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buoy

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  1. Hey, I’m hoping you guys can help me decide whether or not to defer my admission for a year in order to beef up my French. I’ve spent the last few years at an English-speaking job in a francophone country, so my French is already decent, but not what I’d consider fluent. I got the DALF C1 last year, which basically means I can go on a Tinder date and only moderately embarrass myself over the course of an evening, but shouldn’t be trusted with any high-stakes communications. My plan at the beginning of last year was to quit my job, take a year-long intensive French program, get my French to a level of fluency I’m happy with, and start law school this August. Instead, there was a global pandemic, I got laid off, the program I was set to do got canceled, I lost my health coverage, and I ended up back in my parents’ basement in Canada for a big chunk of the year ¯\_(ツ)_/¯ So now I’m trying to decide whether it would be worth it to defer my admission to U of T for a year to improve my French. I’ve been offered a summer job in the service industry, where I’d be speaking French all day every day. But the contract runs until the end of September, so I couldn’t do that and start law school this year. If I deferred, I’d work for the summer, then spend the academic year doing the French program I originally intended to do this year. I guess I’m just wondering if there’s any value to speaking French fluently in Ontario law. I’m most interested in criminal law (either defence or Crown) but I’m not shutting any doors, so if there are advantages in other areas I’d love to hear those too. From what I’ve been able to gather so far, it seems like it would probably be helpful if I ended up applying to clerkships, and could have some marginal benefit in MAG applications? What about on the defence side, is there some niche market or something out there for defence lawyers who can speak French? Any other benefits of speaking French in criminal or non-criminal law that I’m missing? Thanks in advance!
  2. Hey, never fault yourself for looking "too hard" for happiness. It's probably the most important thing you can think of at this point of your life, and it's definitely good to consider whether you can be happy in a career before diving into three years of school and a bucket of debt. But if your happiness is going to be dependent on a 40ish hour work week and a certain type of work-life balance (and that's totally reasonable!), then law might not be for you, and that's okay!
  3. I feel like the biggest determinant of whether or not law school will be in person this fall will be how well the vaccines stifle the variants. Most of the research suggests that the current vaccines are somewhat less effective against the Brazil variant and significantly less effective against the South Africa variant. Even if everyone is completely vaccinated by the fall, I won't be surprised if there's a (hopefully relatively small) variant wave come September that lasts until they're able to come out with booster shots
  4. Just got a call, unexpected because I'm not in Canada. Pulled out my phone and almost dropped it when I saw the Ontario number; proceeded to make a complete idiot of myself on the call LSAT 177 CGPA 3.91. Wrote the optional essay and will be accepting. I'm still all jittery, need to crack open a bottle of wine!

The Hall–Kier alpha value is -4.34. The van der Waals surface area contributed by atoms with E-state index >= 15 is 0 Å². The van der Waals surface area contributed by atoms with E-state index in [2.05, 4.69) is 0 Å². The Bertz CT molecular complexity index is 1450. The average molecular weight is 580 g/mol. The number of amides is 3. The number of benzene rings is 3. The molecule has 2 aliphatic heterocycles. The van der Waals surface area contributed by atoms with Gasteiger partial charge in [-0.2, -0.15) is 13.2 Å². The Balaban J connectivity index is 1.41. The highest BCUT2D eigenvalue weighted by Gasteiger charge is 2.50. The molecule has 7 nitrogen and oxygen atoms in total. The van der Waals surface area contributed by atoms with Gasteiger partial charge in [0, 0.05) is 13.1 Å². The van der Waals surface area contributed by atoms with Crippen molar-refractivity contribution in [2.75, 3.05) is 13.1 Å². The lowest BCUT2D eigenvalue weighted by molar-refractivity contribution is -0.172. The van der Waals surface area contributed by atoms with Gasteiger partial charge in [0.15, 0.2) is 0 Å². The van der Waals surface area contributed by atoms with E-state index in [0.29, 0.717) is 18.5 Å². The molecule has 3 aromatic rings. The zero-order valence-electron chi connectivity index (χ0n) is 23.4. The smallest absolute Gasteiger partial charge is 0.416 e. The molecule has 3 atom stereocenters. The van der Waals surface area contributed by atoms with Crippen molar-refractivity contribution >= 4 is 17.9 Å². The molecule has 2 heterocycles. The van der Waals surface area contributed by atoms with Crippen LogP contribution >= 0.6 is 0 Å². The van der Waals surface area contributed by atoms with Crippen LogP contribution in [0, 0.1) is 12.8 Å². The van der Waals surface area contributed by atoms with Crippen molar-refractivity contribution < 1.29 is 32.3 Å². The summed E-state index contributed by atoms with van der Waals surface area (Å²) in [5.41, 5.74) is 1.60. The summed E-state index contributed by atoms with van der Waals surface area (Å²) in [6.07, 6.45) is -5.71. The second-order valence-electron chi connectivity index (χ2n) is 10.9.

5. I didn't get my UK transcript converted, but my school had percentage grades. In the end, I felt that my performance was better represented by my percentage grades and the accompanying threshold explanations in the transcript than it would be by WES' GPA conversion. But if they were converting letter grades to letter grades and I came out better with the WES conversion, I probably would have gone for it (although the cost would definitely have given me second thoughts as I hovered over the pay button)!
  6. I've never been on an admissions committee for anything so I don't know what I'm talking about. But I'm guessing ECs and LoRs are more useful to admissions committees as red flags than game-changers. I assume that the vast majority of candidates have glowing letters of reference, since we can hand-pick the professors most likely to write amazing letters. But if a candidate has a mediocre letter of reference despite their being able to choose their referee, it's probably a red flag. Same with ECs: most candidates were probably very involved during undergrad, so there probably isn't much that would make someone stand out from the crowd on that front. But a candidate with no ECs with no explanation for why would be a red flag. Also, a while back I was doing some admin work for a grad program at my university and ended up talking to some of the admissions committee members. This was a public policy program, but they told me they gave no weight whatsoever to the position of referees, so long as they fulfilled the positional requirements (e.g. a professor, or a supervisor for mature applicants). They gave the applicant a certain number of points based completely on the content of the reference letter, and combined that score with points from GPA, standardized testing, other softs, etc. Everyone above a certain threshold got in (unless they had significant red flags), everyone below a certain threshold was rejected (unless they had some amazing game-changer), and everyone on the bubble was put through a second round and discussed in committee. No idea how other places do it, or even if any law schools do anything remotely like this. But I doubt it matters if the letter of reference is from someone in a position of major influence or not
  7. I did two years of grad school and three years of work, and am applying to law schools this year!
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